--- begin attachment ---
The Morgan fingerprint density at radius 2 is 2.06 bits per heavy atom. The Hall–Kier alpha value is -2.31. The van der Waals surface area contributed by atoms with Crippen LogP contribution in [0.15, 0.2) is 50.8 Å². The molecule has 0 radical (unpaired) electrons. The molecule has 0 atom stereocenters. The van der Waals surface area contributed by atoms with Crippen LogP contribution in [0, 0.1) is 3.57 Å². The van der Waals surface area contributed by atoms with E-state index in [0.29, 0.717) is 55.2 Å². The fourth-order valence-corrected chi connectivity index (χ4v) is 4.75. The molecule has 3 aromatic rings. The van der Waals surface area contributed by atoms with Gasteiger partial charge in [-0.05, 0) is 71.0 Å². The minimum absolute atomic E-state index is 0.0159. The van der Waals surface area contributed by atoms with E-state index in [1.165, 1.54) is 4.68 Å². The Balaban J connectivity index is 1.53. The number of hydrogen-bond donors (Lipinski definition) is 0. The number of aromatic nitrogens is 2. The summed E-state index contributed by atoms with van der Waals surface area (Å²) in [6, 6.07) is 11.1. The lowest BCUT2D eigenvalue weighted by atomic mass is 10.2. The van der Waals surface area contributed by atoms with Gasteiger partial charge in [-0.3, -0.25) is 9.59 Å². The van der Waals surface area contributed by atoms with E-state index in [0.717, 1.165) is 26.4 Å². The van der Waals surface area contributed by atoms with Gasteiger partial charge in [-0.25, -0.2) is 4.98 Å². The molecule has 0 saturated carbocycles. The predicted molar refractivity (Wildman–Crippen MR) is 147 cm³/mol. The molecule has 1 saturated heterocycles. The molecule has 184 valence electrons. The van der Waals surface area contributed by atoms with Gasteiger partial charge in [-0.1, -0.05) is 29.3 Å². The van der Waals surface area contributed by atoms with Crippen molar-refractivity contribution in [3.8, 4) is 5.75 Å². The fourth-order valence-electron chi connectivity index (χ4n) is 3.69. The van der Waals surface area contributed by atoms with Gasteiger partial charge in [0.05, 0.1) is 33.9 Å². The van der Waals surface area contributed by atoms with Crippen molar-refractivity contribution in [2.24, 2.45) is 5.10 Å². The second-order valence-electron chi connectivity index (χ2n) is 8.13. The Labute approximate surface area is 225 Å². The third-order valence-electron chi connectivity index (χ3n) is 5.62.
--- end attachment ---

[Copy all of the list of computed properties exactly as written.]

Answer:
The Morgan fingerprint density at radius 2 is 2.06 bits per heavy atom. The Hall–Kier alpha value is -2.31. The van der Waals surface area contributed by atoms with Crippen LogP contribution in [0.15, 0.2) is 50.8 Å². The molecule has 0 radical (unpaired) electrons. The molecule has 0 atom stereocenters. The van der Waals surface area contributed by atoms with Crippen LogP contribution in [0, 0.1) is 3.57 Å². The van der Waals surface area contributed by atoms with E-state index in [0.29, 0.717) is 55.2 Å². The fourth-order valence-corrected chi connectivity index (χ4v) is 4.75. The molecule has 3 aromatic rings. The van der Waals surface area contributed by atoms with Gasteiger partial charge in [-0.05, 0) is 71.0 Å². The minimum absolute atomic E-state index is 0.0159. The van der Waals surface area contributed by atoms with E-state index in [1.165, 1.54) is 4.68 Å². The Balaban J connectivity index is 1.53. The number of hydrogen-bond donors (Lipinski definition) is 0. The number of aromatic nitrogens is 2. The summed E-state index contributed by atoms with van der Waals surface area (Å²) in [6, 6.07) is 11.1. The lowest BCUT2D eigenvalue weighted by atomic mass is 10.2. The van der Waals surface area contributed by atoms with Gasteiger partial charge in [-0.3, -0.25) is 9.59 Å². The van der Waals surface area contributed by atoms with E-state index in [0.717, 1.165) is 26.4 Å². The van der Waals surface area contributed by atoms with Gasteiger partial charge in [-0.25, -0.2) is 4.98 Å². The molecule has 0 saturated carbocycles. The predicted molar refractivity (Wildman–Crippen MR) is 147 cm³/mol. The molecule has 1 saturated heterocycles. The molecule has 184 valence electrons. The van der Waals surface area contributed by atoms with Gasteiger partial charge in [-0.1, -0.05) is 29.3 Å². The van der Waals surface area contributed by atoms with Crippen molar-refractivity contribution in [3.8, 4) is 5.75 Å². The fourth-order valence-electron chi connectivity index (χ4n) is 3.69. The van der Waals surface area contributed by atoms with Gasteiger partial charge in [0.05, 0.1) is 33.9 Å². The van der Waals surface area contributed by atoms with Crippen molar-refractivity contribution in [2.24, 2.45) is 5.10 Å². The second-order valence-electron chi connectivity index (χ2n) is 8.13. The Labute approximate surface area is 225 Å². The third-order valence-electron chi connectivity index (χ3n) is 5.62.